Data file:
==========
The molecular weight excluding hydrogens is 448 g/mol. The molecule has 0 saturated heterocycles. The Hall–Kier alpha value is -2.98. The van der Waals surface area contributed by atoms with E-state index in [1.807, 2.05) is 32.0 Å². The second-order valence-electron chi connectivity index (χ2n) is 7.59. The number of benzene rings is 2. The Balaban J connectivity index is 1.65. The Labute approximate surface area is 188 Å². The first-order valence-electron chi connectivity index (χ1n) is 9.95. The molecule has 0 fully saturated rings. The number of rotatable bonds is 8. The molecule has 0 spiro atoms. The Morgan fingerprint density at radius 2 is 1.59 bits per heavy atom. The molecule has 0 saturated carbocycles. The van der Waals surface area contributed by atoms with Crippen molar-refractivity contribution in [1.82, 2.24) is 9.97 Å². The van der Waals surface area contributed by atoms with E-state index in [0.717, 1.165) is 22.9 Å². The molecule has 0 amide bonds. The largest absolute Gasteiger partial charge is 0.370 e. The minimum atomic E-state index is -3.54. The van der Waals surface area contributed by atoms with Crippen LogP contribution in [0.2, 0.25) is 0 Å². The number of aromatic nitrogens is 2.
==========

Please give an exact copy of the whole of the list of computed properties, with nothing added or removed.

The molecular weight excluding hydrogens is 448 g/mol. The molecule has 0 saturated heterocycles. The Hall–Kier alpha value is -2.98. The van der Waals surface area contributed by atoms with E-state index in [1.807, 2.05) is 32.0 Å². The second-order valence-electron chi connectivity index (χ2n) is 7.59. The number of benzene rings is 2. The Balaban J connectivity index is 1.65. The Labute approximate surface area is 188 Å². The first-order valence-electron chi connectivity index (χ1n) is 9.95. The molecule has 0 fully saturated rings. The number of rotatable bonds is 8. The molecule has 0 spiro atoms. The Morgan fingerprint density at radius 2 is 1.59 bits per heavy atom. The molecule has 0 saturated carbocycles. The van der Waals surface area contributed by atoms with Crippen molar-refractivity contribution in [1.82, 2.24) is 9.97 Å². The van der Waals surface area contributed by atoms with E-state index in [0.717, 1.165) is 22.9 Å². The molecule has 0 amide bonds. The largest absolute Gasteiger partial charge is 0.370 e. The minimum atomic E-state index is -3.54. The van der Waals surface area contributed by atoms with Crippen LogP contribution in [0.2, 0.25) is 0 Å². The number of aromatic nitrogens is 2.